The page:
The route to optimizing infrastructure health

Take a rail system, for instance. PAR-IMS provides software elements for tracking and generating asset health information about stations, depots, technical buildings, tracks, pedestrian bridges and parking facilities. It then plans inspection procedures, capturing, storing and organizing the data. Finally, it analyzes the assets, using machine learning models to compare current state versus historical information about wear and tear, before recommending remedial maintenance.

Using an iPad or Android tablet, field inspectors chart rail conditions, uploading photos, data and GPS coordinates to the platform’s database. Analytics report on current asset condition; risk; OPEX and CAPEX expenditures over the asset lifecycle; suggested condition monitoring and maintenance plans; and key performance indicators for facilitating maintenance oversight. Key executives can view data collected in PAR-IMS from any web-enabled or iOS or Android device, giving them the transparency they require as they estimate lifecycle costs and plan investments.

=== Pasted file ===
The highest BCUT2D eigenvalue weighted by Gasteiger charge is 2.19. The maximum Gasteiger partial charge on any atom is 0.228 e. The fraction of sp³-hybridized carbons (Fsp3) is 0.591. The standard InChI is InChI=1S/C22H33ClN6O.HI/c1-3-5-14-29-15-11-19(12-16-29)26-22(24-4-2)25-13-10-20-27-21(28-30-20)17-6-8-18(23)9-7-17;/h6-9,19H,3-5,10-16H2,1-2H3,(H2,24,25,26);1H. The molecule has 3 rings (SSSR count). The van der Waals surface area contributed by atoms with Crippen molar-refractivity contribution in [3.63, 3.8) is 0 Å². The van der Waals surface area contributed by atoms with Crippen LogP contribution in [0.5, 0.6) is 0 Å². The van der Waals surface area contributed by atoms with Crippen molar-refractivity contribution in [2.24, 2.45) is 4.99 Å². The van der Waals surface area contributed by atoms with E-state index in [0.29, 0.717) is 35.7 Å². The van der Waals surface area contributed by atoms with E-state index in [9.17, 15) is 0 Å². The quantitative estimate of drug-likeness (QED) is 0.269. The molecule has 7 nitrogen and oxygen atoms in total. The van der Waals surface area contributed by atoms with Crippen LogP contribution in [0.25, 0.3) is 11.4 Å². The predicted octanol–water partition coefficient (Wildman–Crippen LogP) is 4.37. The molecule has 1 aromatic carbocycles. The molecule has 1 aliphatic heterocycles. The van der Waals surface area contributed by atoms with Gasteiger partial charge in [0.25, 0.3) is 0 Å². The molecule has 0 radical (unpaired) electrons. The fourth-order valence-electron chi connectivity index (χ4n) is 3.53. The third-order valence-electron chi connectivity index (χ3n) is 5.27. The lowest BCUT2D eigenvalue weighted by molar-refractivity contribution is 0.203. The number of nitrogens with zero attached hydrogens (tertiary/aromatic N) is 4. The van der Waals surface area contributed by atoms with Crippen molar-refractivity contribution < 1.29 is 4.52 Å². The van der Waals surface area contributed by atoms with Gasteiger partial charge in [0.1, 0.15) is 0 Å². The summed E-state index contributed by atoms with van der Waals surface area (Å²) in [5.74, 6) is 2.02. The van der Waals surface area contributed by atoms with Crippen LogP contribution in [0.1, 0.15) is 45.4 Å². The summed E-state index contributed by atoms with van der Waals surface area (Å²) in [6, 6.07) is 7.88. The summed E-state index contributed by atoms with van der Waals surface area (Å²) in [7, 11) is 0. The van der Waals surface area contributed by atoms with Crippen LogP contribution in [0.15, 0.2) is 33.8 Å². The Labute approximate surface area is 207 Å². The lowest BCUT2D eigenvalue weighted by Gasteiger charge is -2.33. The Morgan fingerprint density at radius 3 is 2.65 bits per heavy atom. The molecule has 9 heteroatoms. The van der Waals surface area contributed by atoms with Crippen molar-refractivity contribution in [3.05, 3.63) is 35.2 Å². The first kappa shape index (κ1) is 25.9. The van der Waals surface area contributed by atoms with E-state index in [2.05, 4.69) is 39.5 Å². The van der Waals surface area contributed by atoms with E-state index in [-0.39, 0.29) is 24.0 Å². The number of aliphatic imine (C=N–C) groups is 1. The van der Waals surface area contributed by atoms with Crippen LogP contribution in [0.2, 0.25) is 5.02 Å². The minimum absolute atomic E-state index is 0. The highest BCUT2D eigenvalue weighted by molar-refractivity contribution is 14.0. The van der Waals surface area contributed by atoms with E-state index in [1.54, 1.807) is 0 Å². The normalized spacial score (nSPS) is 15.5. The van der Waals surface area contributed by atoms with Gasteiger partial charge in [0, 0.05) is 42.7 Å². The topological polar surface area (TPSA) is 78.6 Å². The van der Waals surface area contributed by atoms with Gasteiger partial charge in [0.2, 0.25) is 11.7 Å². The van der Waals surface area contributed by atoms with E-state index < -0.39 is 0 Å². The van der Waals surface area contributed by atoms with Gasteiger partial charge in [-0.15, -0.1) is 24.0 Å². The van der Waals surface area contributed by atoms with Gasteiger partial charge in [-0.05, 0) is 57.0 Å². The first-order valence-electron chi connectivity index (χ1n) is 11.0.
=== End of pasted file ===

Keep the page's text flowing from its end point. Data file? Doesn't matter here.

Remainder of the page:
James Birdsall, asset management practice leader, Parsons

James Birdsall, asset management practice leader, Parsons

PAR-IMS has yielded up to a 5 percent cost savings thanks to improved scope management and delivery, Birdsall says. Moreover, Parsons’ clients have reduced processing time of critical maintenance activities up to 98 percent. The results have engendered trust between Parsons project teams and its clients, potentially fueling future collaborations and increased revenues.

An agile approach to digital

Kippelman says PAR-IMS is emblematic of his digital strategy to get data to the right people, onto the right devices at the right time for Parsons’ stakeholders, as well as external customers. “This is why I went into IT: To have IT support something and have customers benefit from it,” Kippelman says.

To date, PAR-IMS has gained traction among railroad and metro industries, as well as bridge and tunnel infrastructure providers today, but the company is working to expand the platform to federal agencies and other customers. Birdsall expects to broaden PAR-IMS data capture capabilities to incorporate information from construction vehicles and drones.

Kippelman and Birdsall attribute the success of PAR-IMS to rigorous collaboration from Parsons’ business consulting, engineering experts and software developers. That cross-disciplinary, agile approach has helped expand the impact PAR-IMS has on consulting and other service lines. IT is bringing this approach to other projects as well, says Kippelman, who is encouraging business lines to share codebases and other assets.

“IT needs to move at a different speed,” Kippelman says. “We want to help get the message out and provide coordination for these teams.”